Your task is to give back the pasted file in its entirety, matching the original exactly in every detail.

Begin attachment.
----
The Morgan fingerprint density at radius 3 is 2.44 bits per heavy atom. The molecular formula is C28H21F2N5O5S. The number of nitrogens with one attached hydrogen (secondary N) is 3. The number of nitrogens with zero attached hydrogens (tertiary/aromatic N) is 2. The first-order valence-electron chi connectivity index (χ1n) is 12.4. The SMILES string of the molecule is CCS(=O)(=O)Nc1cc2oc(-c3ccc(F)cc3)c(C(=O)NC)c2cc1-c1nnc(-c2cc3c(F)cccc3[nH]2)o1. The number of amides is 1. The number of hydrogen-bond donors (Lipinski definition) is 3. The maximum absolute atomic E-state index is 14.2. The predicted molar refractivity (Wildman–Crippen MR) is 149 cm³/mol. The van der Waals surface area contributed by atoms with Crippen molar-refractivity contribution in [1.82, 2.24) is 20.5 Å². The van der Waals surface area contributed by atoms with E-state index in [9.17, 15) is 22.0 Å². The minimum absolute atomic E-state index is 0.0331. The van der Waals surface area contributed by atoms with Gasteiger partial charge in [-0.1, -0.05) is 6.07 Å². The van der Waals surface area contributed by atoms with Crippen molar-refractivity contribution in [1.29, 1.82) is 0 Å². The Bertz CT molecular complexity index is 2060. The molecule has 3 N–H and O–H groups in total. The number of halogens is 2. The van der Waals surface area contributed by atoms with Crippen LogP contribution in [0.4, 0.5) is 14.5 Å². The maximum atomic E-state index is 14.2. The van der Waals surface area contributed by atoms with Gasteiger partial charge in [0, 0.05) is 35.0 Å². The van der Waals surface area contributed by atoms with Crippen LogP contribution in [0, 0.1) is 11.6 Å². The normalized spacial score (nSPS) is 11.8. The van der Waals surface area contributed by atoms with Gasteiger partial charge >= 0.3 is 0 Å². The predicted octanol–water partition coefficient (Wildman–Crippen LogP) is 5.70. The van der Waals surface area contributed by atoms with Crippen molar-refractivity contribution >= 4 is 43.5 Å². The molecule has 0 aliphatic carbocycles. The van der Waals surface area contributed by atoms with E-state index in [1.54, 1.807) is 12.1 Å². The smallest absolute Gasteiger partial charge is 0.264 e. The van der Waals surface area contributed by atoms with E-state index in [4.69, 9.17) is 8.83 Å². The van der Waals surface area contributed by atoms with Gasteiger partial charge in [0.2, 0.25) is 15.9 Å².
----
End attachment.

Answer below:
The Morgan fingerprint density at radius 3 is 2.44 bits per heavy atom. The molecular formula is C28H21F2N5O5S. The number of nitrogens with one attached hydrogen (secondary N) is 3. The number of nitrogens with zero attached hydrogens (tertiary/aromatic N) is 2. The first-order valence-electron chi connectivity index (χ1n) is 12.4. The SMILES string of the molecule is CCS(=O)(=O)Nc1cc2oc(-c3ccc(F)cc3)c(C(=O)NC)c2cc1-c1nnc(-c2cc3c(F)cccc3[nH]2)o1. The number of amides is 1. The number of hydrogen-bond donors (Lipinski definition) is 3. The maximum absolute atomic E-state index is 14.2. The predicted molar refractivity (Wildman–Crippen MR) is 149 cm³/mol. The van der Waals surface area contributed by atoms with Crippen molar-refractivity contribution in [1.82, 2.24) is 20.5 Å². The van der Waals surface area contributed by atoms with E-state index in [9.17, 15) is 22.0 Å². The minimum absolute atomic E-state index is 0.0331. The van der Waals surface area contributed by atoms with Gasteiger partial charge in [-0.1, -0.05) is 6.07 Å². The van der Waals surface area contributed by atoms with Crippen molar-refractivity contribution in [1.29, 1.82) is 0 Å². The Bertz CT molecular complexity index is 2060. The molecule has 3 N–H and O–H groups in total. The number of halogens is 2. The van der Waals surface area contributed by atoms with Crippen LogP contribution in [0.4, 0.5) is 14.5 Å². The maximum atomic E-state index is 14.2. The van der Waals surface area contributed by atoms with Gasteiger partial charge in [0, 0.05) is 35.0 Å². The van der Waals surface area contributed by atoms with Crippen LogP contribution in [0, 0.1) is 11.6 Å². The normalized spacial score (nSPS) is 11.8. The van der Waals surface area contributed by atoms with Gasteiger partial charge >= 0.3 is 0 Å². The predicted octanol–water partition coefficient (Wildman–Crippen LogP) is 5.70. The van der Waals surface area contributed by atoms with Crippen molar-refractivity contribution >= 4 is 43.5 Å². The molecule has 0 aliphatic carbocycles. The van der Waals surface area contributed by atoms with E-state index in [1.54, 1.807) is 12.1 Å². The smallest absolute Gasteiger partial charge is 0.264 e. The van der Waals surface area contributed by atoms with E-state index in [4.69, 9.17) is 8.83 Å². The van der Waals surface area contributed by atoms with Gasteiger partial charge in [0.2, 0.25) is 15.9 Å².